Wednesday, January 17, 2007

A single chick's wedding jitters

So this weekend I'm gonna be in a wedding. One of my closest friends is getting married, and she asked me to be her maid of honor.

I'm a wreck, of course.

It's a small wedding -- no more than 70 people -- but I'm as nervous as if it were 700. I have no backup; it's just me, the bride, the groom and the best man. I'm stressing like you wouldn't believe. Is my outfit gonna be OK? (The bride hasn't seen it.) What if I forget the Kleenex? (It's pretty much the only responsibility she gave me.) What if I trip walking down the aisle? (I'm a clutz, so that's a strong possibility.)

And -- oh, God -- there's The Toast. I break out in a sweat just thinking about it.

I've had several friends either marry or become engaged in the past couple of years. And in a mirror of America's ongoing cultural shift, most of them are getting married for the first time at older ages -- in their 30s, 40s, and even 50s. The awesome part is, I've known these people for years. I was there when they were involved in positive romances, but I also I saw them work their way through failed or unhealthy relationships and come out on the other side wounded, or relieved, or angry -- but with time, willing to try love again. It's wonderful to watch them leave their pasts firmly in the past and embrace the future with an adoring partner.

There's the expectation that a single woman at a wedding would be there on a mission. She'd be ready to body slam bridesmaids to get to the wedding bouquet, or stalk available groomsmen at the reception. There's the assumption that weddings make single people sad, or bitter, or desperate for any semblance of love ... and meaningless sex would do. (Think of the chicks from "Wedding Crashers.")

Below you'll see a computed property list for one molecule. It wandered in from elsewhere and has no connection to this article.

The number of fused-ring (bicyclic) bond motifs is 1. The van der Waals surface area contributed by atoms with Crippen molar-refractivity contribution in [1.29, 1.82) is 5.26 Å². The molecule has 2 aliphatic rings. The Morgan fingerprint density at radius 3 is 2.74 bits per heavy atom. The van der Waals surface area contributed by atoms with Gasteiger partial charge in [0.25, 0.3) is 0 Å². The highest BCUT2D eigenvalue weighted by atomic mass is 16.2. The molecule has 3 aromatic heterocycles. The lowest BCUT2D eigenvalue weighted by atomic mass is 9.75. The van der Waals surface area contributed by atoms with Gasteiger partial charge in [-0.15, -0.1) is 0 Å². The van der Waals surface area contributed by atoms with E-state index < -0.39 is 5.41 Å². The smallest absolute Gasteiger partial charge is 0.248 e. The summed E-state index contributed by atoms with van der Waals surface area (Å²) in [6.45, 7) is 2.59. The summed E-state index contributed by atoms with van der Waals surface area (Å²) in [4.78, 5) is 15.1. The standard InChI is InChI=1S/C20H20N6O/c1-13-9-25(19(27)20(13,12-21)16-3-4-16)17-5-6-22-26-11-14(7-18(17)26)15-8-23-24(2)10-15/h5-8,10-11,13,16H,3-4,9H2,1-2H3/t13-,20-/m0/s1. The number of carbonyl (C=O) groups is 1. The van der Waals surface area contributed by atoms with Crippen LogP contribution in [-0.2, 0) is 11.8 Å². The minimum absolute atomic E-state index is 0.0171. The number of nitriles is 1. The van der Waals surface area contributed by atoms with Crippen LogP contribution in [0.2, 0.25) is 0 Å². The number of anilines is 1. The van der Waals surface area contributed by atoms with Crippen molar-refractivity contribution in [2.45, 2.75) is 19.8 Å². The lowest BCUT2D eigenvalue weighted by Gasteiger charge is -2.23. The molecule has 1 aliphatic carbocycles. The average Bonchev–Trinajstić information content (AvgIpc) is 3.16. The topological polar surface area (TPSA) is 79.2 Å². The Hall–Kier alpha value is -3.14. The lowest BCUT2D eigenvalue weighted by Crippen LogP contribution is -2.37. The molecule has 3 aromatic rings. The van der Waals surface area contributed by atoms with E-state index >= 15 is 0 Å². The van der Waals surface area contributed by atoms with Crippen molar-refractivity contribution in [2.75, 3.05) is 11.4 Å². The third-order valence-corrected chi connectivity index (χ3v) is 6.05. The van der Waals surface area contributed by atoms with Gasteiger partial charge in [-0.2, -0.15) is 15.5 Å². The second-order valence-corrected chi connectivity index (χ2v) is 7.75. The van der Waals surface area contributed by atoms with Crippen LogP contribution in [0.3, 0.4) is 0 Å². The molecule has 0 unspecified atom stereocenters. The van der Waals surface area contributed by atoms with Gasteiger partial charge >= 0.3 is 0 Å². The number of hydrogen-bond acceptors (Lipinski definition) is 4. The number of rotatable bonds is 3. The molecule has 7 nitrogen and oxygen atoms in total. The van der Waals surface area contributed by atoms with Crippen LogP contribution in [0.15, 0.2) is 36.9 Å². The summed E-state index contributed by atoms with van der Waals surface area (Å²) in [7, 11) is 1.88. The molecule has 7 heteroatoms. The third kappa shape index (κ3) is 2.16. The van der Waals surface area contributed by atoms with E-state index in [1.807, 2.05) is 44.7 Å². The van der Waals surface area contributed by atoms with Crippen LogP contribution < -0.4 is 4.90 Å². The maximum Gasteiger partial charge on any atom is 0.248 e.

But when I attend weddings, they fill me with hope. The ceremonies I've witnessed were overflowing with love and promise. The couples were mature and clear-eyed, and they knew their lives wouldn't be happily ever after, but with work, trust and honesty, they'd live happily most of the time. I'm a pushover, so I usually cry at weddings -- not from self-pity for my single status, but from happiness at seeing two people making a committment to live for each other, as well as themselves. Such events remind me of what is possible between people who love each other, and I know if I find the right person, I can experience it for myself.

So while I'll gleefully down drink and cake and dance to my heart's content at the reception, I'm honored to witness the creation of such an intimate bond at the ceremony. And since I'll be witnessing this bond at close range, I'll try not to forget the Kleenex.

And I'll do my best not to trip.

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